More established venues, such as The New Englander Banquet Center, are finishing renovations to host “customizable” events and to “bring the Pittsburgh feel to the New Castle area,” says banquet manager Carissa Renninger.

The New Englander, opened in 1985, this year added a balcony terrace that overlooks the garden and a brewery for guests to make their own beer. “We give them special time with the brew master, and they can brew their own beer,” Renninger says. The New Englander offers a list of beers that guests can have brewed for a celebration.

The center offers six spaces that range from a traditional formal ballroom to rooms with an industrial feel that are more casual, Renninger says.

The menu is as varied as the choice of rooms.

The Crane Room Grille, for example, serves breakfast, lunch and dinner. A “wide variety of food is on the menu and we specialize in customization for each event,” Renninger says. She notes that food stations are becoming more popular and seem to foster more of a party atmosphere than buffets and sit-down dinners.

Creekside Golf Dome is starting to be known as a “party place,” says its general manager, Jim St. George, as it brings in more business beyond indoor golf. Once, the winter months were the busy season at Creekside as golfers practiced in the dome.

Adding a banquet center five years ago brought in new customers in summer, people the golf dome hadn’t seen before. The venue books class reunions, graduation parties, weddings, baby and wedding showers and school field days. However, “kids’ sports birthday parties” are the most popular, St. George says. “At a bowling alley, you’re stuck bowling for two hours,” he adds. “But here kids can choose six different events.”

A party can be scheduled in the banquet center for food and drinks and then move into the dome for sports activities. “The kids love it,” St. George says. “We also help supervise and referee games and the parents can get involved and play too.”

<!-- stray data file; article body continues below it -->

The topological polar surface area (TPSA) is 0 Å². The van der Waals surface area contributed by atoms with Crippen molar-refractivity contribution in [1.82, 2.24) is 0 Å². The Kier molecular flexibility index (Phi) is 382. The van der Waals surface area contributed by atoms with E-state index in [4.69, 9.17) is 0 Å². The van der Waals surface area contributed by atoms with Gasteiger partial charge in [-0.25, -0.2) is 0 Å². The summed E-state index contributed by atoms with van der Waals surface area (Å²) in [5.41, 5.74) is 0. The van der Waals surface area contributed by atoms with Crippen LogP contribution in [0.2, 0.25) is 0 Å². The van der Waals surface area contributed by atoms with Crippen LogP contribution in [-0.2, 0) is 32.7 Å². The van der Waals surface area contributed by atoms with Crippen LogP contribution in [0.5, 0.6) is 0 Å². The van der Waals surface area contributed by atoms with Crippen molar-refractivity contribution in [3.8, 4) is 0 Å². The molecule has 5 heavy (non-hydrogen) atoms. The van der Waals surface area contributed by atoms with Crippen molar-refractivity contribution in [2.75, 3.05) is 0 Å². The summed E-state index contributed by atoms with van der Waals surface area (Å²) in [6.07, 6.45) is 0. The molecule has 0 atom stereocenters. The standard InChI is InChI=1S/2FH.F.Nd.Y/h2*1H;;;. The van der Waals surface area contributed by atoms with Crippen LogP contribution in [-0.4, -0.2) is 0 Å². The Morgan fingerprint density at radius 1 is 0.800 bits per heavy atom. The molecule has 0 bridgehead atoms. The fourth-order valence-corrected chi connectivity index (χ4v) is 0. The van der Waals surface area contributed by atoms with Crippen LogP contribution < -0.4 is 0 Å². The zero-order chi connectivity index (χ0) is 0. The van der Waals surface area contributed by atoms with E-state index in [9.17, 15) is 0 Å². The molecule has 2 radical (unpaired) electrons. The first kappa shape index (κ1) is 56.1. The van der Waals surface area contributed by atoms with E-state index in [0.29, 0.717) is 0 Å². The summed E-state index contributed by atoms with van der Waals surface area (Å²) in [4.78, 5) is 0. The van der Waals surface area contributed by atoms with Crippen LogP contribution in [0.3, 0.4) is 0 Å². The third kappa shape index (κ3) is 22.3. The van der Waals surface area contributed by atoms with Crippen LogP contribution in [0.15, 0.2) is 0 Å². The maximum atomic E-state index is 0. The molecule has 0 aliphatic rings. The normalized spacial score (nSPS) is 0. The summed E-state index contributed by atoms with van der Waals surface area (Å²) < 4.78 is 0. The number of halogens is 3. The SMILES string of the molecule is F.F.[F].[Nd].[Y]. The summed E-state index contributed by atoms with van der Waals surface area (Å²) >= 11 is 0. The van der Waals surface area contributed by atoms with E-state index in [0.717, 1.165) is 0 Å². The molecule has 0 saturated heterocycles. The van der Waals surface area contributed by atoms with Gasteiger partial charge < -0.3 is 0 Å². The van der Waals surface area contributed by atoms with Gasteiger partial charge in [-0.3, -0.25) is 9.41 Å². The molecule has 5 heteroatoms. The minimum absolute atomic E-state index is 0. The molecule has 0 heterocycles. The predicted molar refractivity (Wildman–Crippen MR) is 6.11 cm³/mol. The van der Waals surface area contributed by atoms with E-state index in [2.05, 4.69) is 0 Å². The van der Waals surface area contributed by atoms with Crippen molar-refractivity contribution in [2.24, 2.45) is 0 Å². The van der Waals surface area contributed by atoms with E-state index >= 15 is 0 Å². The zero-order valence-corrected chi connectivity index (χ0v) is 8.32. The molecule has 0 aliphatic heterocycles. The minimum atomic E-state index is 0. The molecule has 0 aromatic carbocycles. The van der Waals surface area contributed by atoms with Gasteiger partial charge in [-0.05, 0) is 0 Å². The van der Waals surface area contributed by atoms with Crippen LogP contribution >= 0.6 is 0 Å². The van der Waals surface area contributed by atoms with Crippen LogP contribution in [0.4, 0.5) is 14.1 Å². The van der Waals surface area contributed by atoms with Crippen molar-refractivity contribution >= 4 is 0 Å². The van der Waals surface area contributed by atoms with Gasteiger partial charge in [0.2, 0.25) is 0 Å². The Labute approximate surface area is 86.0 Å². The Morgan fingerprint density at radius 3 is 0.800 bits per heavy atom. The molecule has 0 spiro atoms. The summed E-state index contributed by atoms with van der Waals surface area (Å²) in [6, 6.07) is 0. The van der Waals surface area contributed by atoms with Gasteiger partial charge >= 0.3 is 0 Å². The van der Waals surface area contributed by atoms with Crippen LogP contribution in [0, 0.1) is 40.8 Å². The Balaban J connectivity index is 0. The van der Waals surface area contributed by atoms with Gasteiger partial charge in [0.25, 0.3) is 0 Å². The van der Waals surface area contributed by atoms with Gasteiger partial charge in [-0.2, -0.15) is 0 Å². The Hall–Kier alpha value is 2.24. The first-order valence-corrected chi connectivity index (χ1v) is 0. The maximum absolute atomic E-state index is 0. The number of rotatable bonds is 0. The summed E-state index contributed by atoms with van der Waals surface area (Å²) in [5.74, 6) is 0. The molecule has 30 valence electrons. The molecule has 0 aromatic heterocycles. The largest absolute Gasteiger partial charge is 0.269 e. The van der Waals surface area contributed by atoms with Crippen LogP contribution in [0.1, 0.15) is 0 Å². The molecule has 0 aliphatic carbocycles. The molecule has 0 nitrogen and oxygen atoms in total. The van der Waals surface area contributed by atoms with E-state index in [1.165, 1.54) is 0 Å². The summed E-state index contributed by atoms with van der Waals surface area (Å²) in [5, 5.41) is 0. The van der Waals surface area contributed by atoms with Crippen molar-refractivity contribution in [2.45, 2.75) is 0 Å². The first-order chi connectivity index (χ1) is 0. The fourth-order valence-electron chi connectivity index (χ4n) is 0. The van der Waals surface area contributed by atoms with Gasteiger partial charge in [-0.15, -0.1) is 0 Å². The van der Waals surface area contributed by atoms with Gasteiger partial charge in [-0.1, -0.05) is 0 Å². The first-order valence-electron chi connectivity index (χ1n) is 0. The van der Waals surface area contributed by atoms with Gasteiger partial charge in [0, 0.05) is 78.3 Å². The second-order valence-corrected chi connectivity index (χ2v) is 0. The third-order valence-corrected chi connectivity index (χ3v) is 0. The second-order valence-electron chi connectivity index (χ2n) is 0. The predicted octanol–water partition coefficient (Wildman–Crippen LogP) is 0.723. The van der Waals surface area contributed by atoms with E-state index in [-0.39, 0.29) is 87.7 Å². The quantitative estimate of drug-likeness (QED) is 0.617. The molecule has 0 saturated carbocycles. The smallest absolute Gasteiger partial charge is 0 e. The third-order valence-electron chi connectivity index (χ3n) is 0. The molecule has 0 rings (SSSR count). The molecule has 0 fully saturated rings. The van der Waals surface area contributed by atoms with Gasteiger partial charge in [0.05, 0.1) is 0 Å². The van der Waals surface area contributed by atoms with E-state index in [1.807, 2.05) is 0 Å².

Creekside has equipment on hand for a multitude of activities, but if a customer wants to play a sport for which the dome lacks the equipment, he is welcome to bring his own. Some of the activities provided in the 60,000-square-foot dome are flag football, soccer, kickball, a golf-driving range, wiffle ball and softball. “It’s fun and unique and we can customize whatever we do,” St. George says.

The banquet center can serve as many as 200. It gives the customer the option of providing his own food or having it catered through Creekside.

Other events have included conventions on concussion protocols for football coaches. “From a sports standpoint they’re great to have meetings here,” St. George says. After lunch and a presentation in the banquet center, the coaches can go in the dome to practice drills.

The banquet center is booking events for next year, “which is a great sign,” St. George says.

“We continue to upgrade ambiance inside and landscaping outside to make it attractive. As business gets better we’ll add more upgrades,” he says.

Pictured at top: A garden party at the Peter Allen Inn in Kinsman.

Published by The Business Journal, Youngstown, Ohio.